Her pieces are feminine and whimsical. Harada says she tries to convey a sense of freedom in just being yourself, “a celebration of life.”

“I’d like to convey the calming, peaceful, deep joy of being a part of the universe,” she says.

Harada, who has exhibited in the U.S. and Japan, had shows earlier this year at Mighty Fine Arts in Dallas and the Contemporary Art Dealers of Dallas' CADD Art Lab. Her next exhibitions will be in May 2010 at the McKinney Avenue Contemporary (MAC) and HCG Gallery.

DG: With your mirrors, is the shape of the mirror the magical/glamorous part to you, or is it the idea of the gaze? why?

Kana Harada: It's both. I see them in a theatrical sense, because they were initially inspired by Sleeping Beauty and vintage pictures of women looking into hand mirrors. I hope they're a door to other wonderful dimensions within the viewer... their stories.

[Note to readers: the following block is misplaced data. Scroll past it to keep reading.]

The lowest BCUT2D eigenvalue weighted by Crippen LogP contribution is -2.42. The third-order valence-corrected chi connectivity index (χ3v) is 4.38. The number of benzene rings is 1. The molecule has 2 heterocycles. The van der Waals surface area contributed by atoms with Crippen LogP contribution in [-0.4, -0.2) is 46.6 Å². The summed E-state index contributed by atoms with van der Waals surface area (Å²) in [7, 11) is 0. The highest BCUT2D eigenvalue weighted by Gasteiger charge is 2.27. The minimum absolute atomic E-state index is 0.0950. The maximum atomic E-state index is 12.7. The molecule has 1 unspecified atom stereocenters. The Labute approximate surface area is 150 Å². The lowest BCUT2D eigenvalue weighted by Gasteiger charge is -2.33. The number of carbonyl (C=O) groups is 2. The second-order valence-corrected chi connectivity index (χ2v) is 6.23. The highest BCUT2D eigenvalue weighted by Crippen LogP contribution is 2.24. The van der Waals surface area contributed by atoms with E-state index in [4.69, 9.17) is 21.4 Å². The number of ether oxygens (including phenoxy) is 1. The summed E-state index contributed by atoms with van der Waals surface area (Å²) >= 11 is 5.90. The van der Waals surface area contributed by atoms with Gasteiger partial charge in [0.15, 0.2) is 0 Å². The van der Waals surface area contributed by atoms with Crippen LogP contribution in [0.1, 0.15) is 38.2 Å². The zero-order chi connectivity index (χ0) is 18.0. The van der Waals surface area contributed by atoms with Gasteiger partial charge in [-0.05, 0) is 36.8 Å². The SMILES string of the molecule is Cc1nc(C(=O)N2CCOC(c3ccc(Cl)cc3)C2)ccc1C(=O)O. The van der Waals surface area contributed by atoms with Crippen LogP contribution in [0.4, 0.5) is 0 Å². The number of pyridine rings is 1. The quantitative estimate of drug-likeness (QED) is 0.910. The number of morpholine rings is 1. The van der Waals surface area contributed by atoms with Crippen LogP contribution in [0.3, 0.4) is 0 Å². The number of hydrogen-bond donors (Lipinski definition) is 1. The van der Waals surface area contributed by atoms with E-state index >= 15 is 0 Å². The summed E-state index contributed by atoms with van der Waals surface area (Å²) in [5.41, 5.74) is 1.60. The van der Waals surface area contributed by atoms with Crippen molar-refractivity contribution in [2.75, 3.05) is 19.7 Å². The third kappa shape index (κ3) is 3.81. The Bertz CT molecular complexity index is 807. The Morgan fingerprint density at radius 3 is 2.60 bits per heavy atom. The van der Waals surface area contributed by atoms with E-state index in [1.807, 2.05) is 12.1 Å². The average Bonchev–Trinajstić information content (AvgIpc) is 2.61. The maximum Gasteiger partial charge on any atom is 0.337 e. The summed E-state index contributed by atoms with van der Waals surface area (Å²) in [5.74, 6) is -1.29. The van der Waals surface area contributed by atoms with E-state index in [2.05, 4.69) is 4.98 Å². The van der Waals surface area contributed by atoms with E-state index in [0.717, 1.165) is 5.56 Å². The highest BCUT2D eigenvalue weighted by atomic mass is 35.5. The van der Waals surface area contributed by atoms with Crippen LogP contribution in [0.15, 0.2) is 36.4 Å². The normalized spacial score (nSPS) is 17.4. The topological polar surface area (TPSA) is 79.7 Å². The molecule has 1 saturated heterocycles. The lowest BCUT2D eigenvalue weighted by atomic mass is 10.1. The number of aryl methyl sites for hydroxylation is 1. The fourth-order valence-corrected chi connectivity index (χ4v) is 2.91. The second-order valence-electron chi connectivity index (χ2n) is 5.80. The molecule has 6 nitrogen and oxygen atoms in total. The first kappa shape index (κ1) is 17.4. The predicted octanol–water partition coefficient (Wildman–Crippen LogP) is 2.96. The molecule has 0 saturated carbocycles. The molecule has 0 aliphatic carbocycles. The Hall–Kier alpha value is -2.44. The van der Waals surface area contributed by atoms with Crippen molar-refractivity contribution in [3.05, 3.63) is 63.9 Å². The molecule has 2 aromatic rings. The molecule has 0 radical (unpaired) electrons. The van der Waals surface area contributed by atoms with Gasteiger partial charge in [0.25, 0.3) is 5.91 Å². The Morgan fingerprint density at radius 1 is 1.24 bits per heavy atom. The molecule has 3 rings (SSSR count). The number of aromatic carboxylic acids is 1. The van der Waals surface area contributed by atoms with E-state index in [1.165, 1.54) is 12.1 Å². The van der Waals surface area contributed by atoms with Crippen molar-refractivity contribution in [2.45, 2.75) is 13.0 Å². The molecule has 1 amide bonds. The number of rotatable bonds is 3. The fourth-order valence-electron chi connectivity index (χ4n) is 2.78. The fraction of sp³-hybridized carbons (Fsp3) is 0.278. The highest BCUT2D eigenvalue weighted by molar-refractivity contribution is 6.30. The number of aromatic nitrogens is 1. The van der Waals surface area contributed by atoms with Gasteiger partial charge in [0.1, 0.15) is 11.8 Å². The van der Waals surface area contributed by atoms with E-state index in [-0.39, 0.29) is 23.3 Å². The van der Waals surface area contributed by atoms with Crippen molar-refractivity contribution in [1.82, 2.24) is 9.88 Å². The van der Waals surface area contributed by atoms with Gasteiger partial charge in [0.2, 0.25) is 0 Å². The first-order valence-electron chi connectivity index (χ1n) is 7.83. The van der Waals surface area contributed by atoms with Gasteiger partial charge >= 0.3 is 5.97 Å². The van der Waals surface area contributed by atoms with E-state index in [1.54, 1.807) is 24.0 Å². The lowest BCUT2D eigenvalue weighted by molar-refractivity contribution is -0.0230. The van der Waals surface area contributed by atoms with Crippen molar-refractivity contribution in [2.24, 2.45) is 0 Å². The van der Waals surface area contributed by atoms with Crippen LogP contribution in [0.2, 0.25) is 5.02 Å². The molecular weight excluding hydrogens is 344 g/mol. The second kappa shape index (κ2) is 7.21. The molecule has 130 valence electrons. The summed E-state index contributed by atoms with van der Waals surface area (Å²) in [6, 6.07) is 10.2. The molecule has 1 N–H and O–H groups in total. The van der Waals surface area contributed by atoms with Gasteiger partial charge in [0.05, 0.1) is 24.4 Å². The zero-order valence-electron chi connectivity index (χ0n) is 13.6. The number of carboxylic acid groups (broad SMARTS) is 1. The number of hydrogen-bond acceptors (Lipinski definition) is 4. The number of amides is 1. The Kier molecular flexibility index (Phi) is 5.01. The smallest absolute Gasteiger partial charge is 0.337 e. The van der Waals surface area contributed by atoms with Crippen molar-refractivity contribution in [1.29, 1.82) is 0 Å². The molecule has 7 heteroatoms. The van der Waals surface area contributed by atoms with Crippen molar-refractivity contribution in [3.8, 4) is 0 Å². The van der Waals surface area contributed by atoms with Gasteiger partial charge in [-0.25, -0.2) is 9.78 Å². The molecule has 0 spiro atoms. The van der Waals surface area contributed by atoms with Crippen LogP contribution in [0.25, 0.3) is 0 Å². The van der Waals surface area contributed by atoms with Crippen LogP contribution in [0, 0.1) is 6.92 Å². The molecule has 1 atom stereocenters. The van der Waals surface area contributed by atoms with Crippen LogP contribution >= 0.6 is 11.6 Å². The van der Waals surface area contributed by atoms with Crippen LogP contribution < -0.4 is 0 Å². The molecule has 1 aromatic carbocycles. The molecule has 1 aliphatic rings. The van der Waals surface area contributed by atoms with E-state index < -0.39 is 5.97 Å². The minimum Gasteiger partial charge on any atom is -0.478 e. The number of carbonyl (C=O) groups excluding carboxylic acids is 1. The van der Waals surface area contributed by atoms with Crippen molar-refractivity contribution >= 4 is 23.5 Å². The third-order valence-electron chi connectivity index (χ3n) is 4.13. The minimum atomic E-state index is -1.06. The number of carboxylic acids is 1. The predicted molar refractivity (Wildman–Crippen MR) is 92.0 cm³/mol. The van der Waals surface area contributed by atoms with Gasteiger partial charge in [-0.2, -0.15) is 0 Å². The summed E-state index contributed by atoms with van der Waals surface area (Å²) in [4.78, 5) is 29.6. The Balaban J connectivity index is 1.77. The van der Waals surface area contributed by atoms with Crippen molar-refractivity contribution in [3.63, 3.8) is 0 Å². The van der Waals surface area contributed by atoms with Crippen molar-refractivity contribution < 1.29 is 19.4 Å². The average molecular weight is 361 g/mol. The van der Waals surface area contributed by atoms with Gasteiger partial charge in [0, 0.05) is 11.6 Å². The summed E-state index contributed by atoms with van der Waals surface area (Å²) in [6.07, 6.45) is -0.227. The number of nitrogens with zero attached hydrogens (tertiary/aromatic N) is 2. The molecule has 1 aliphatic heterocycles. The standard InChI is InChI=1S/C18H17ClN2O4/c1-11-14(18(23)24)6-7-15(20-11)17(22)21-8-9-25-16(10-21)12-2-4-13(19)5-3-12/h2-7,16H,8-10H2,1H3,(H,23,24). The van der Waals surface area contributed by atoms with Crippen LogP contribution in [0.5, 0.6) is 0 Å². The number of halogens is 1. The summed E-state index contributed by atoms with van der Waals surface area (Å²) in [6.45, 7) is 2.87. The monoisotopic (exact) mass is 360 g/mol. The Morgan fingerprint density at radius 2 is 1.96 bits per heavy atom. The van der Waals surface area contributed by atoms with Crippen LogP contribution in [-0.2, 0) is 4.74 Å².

DG: Some studies have said we are more narcissistic today than ever before. Do you feel that way?

KH: Not at all.In this economy, our values are definitely changing. We're relating more with others, sharing similar experiences and supporting one another. To me, this is the beginning of finding true luxury and "glamour." Enriching and deepening the beauty within us.

DG: How do you define glamour?

KH: Grace, elegance and kindness. I believe it’s a state of mind, knowing exactly who you are, being in tune with your inner-self.

DG: Who or what is your glamorous icon?

KH: The craftsmanship and design of American plastic handbags from the 50’s, and Audrey Hepburn in her later years.

DG: Is glamour a luxury or a necessity?

KH: Both.

DG: Favorite glamorous movie?

KH: Diva (1981), Roman Holiday (1953)

DG: What was your most glamorous moment?

KH: Every time I finish one of my pieces.

Kanaharada2 DG: Favorite glamorous object?

KH: The one-of-a-kind eye glasses I get in Tokyo.

DG: Most glamorous place?

KH: Home - where my husband is.

DG: Most glamorous job?

KH: Full-time artist!